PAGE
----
​​​Judgment of the Court of Appeal of Gulmarles of 2015-04-30 

Termination of employment contract- Trial Period

The Court of Appeal of Guimaraes was called upon to decide on the lawfulness of the termination of an employment contract, by the employer, during the trial period. 

At issue was the hiring of an employee to meet the increase in the employer's construction activity in Chile.

On the employee's arrival at the airport in Chile, immigration and border control by the Chilean police did not allow his entry into the country to work, on the grounds that the visa presented was not valid.

Prevented from working, the employee returned to Portugal and his contract was terminated by the employer.

Given that the employee did not carry out any task for the employer, whether in Chile or in Portugal - having merely waited for the employer to assign him work -, the Court was called upon to decide whether the termination of the employment contract by the employer could be regarded as unlawful if it were understood that the trial period had not started since the employee had not actually carried out any construction work.

The Court explained that the legal framework for the trial periods allows both the employee and the employer to terminate the employment contract without invoking any reason.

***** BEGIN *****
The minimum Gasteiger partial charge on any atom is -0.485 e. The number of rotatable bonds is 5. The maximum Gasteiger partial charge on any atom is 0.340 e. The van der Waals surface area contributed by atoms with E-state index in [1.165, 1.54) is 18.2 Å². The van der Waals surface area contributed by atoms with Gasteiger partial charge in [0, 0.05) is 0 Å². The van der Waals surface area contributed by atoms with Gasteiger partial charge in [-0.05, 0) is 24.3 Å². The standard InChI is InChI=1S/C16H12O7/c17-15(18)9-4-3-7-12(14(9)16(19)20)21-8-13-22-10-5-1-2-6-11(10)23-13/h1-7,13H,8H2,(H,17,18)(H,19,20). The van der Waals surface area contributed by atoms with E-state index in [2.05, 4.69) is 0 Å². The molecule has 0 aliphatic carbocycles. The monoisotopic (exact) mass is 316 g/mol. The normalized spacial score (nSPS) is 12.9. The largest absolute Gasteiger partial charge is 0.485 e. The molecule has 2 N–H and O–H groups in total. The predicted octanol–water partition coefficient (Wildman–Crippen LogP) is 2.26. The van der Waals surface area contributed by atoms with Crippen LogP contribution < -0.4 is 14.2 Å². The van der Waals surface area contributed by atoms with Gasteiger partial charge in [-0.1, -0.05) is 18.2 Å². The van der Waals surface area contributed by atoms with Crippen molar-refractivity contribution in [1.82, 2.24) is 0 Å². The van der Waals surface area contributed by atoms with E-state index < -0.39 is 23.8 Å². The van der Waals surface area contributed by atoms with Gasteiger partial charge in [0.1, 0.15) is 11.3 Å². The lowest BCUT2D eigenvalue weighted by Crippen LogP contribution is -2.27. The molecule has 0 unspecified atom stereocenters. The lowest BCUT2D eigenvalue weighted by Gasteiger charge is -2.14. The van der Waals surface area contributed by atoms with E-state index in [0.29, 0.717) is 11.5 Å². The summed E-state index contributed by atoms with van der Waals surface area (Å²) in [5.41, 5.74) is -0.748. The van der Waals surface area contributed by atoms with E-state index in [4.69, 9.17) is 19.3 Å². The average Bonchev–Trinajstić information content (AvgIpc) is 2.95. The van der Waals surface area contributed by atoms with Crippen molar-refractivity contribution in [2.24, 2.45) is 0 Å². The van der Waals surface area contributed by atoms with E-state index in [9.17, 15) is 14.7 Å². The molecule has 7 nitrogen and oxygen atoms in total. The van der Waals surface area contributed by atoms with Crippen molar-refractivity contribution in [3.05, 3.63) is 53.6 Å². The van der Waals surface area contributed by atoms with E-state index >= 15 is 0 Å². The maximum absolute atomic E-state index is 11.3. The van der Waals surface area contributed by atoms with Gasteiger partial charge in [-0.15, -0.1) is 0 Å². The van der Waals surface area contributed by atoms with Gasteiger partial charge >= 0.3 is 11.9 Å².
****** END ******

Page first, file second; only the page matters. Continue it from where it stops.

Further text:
For the Court, despite the employee not having carried out any work, the employment contract had taken effect, since the days on which the employee was travelling from Portugal to Chile were already included for the purpose of calculation of the trial period. Indeed, the calculation of the trial period also includes weekly rest days, bank holidays and holidays for which reason the days during which the employee was travelling to Chile must be considered part of the trial period.

The Court therefore judged unfounded the appeal, confirming the decision of the First Instance, which had considered that the termination of the employment contract was not unlawful. For the Court, the fact that the employee had shown technical competence to perform the duties for which he was hired did not determine the continuation of the employment contract for the effective work in Portugal, since there was no need for the employer to maintain his services for working in the country. 

Judgment of the Court of Appeal of Porto of 2015-06-15 

Accidents at work- Damages

The Porto Appeal Court was called upon to decide on the coverage of health expenses arising from an accident at work of an employee whose name was not included in the payroll statement for the months previous to the month  in which the aforementioned accident occurred.

The question under analysis was which entity was responsible for paying the employee's damages following the accident at work: the employer or the insurance company. 

The standard policy for employer liability insurance determined that the insurance contract covered employees working for the employer at the production plant identified in the specific terms and conditions, in accordance with the payroll statements regularly sent to the insurance company.

In the case in question, given that the employee's name was only included in the payroll statement for the month in which accident at work occurred - when he had already been working for the employer for some time -, the "non-existence" of the insurance meant that the accident incurred by the employee was not covered by the insurance contract and therefore the employer was liable for damages.